The Fire Got Bigger 

Crucible's Fire Arts Festival moves to a new ten-acre lot this year.

Just east of the West Grand freeway entrance lies a tantalizing plot of land: acres of dirt, pavement, and shrubbery waiting to be put to use. The Port of Oakland once used it as a parking lot for Subaru vehicles that were offloaded from container ships (hence its nickname, "the Subaru lot"). When the cars left, it was desolate. A few months ago it caught the eye of Crucible founder Michael Sturtz, who was looking for a new place to put his annual Fire Arts Festival — a huge, dazzling celebration of all things pyrotechnic. Sturz and company normally use the BART lot across the street from their foundry, but this year BART displaced them in order to do some construction staging. Sturtz had to lobby several different entities to rent the new lot (it's owned by East Bay MUD, the Port of Oakland, and the Army Base), but he emerged with a prime piece of real estate: ten acres of paved land, big enough to fit a giant stage, 35 installations, and a huge outdoor "skill-building" area. Crucible artists rechristened it "the Fire Arts Arena." They hope the name sticks.

When patrons first enter this year's festival, they'll walk into "Crucible Main Street," a nexus of industrial arts workshops (welding, glass-melting, jewelry-making, ceramics, wood-working, and blacksmithing among them) plus food and merchandise vendors. This leads to a neverland of sculptures and installations. A huge mousetrap by Mark Perez looks like a Rube Goldberg machine, said Crucible spokeswoman Jan Schlesinger. In other words, it's a series of gears and levers that create a complex chain reaction. (A lever trips a hammer, so the hammer falls down on something, causing a ball to go through a zigzag thing so that it creates another action, eventually causing a cage to drop down and catch something — "something," in this case, might be a stick of dynamite). Another piece by Oakland artist Michael Christian looks like the Eiffel Tower (and will probably have flame at the top). Such eye candy isn't even the main draw, said Schlesinger.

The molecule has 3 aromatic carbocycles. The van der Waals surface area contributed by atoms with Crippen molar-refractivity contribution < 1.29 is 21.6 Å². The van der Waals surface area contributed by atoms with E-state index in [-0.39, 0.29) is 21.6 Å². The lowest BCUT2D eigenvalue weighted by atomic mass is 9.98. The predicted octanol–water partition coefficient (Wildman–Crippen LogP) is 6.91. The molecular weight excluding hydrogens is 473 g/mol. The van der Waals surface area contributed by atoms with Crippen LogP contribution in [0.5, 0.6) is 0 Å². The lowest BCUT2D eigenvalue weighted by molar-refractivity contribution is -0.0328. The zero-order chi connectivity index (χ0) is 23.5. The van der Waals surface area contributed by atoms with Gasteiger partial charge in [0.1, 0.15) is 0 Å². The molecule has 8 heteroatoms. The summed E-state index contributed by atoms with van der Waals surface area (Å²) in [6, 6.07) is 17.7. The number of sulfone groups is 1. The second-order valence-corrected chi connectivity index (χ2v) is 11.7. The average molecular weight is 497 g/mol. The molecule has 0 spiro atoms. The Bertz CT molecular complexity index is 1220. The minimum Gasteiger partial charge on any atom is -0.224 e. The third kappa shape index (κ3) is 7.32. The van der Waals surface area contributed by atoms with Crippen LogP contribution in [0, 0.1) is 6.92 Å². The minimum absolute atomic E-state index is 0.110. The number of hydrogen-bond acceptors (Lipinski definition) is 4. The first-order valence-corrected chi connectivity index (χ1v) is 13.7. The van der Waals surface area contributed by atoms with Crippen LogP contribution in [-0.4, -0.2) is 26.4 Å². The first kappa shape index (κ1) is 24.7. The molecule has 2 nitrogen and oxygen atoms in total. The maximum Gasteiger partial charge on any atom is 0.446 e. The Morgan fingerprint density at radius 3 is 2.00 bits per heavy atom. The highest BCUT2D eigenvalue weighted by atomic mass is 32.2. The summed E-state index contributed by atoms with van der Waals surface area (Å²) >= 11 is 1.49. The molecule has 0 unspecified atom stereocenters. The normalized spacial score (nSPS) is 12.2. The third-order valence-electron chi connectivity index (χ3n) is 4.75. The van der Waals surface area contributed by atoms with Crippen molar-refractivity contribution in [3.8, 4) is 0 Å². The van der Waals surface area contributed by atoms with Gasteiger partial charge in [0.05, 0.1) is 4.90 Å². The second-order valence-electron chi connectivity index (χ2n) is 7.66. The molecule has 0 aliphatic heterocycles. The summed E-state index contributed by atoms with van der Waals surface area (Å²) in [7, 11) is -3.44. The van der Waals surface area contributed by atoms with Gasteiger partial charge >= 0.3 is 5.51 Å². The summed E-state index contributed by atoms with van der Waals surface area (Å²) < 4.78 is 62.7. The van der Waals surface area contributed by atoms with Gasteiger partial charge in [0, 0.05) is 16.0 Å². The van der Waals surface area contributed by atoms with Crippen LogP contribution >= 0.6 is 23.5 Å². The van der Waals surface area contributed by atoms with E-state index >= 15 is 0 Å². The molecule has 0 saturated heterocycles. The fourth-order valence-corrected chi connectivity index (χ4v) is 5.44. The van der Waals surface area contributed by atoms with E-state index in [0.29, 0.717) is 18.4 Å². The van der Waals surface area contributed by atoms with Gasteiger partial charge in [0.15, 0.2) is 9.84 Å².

In fact, this year's highlight is Dan Cantrell's The Rootabaga Opera, a gypsy-jazz musical based on folk tales by Carl Sandburg. Combining a score and libretto by Cantrell with puppetry by the Balinese theater group, Shadow Light Productions, Rootabaga Opera will center on Depression-era stories about people leaving the Great Plains to settle out West. Cantrell's band will join forces with the women's vocal group Kitka to create a sonic backdrop. Afterward, another music group will get onstage to wrench everyone back into the present (the big draw is Amanda Palmer of the Dresden Dolls, who performs on Saturday). This year's Fire Arts Festival will dwarf all its predecessors, with higher production values and more things aflame. Naturally, the Crucible artists are stoked. The Crucible's 9th Annual Fire Arts Festival runs Wednesday through Saturday, July 15-18, at the Fire Arts Arena (Wake Ave. at Engineer Rd., Oakland). 8 p.m., $35-$95. TheCrucible.org

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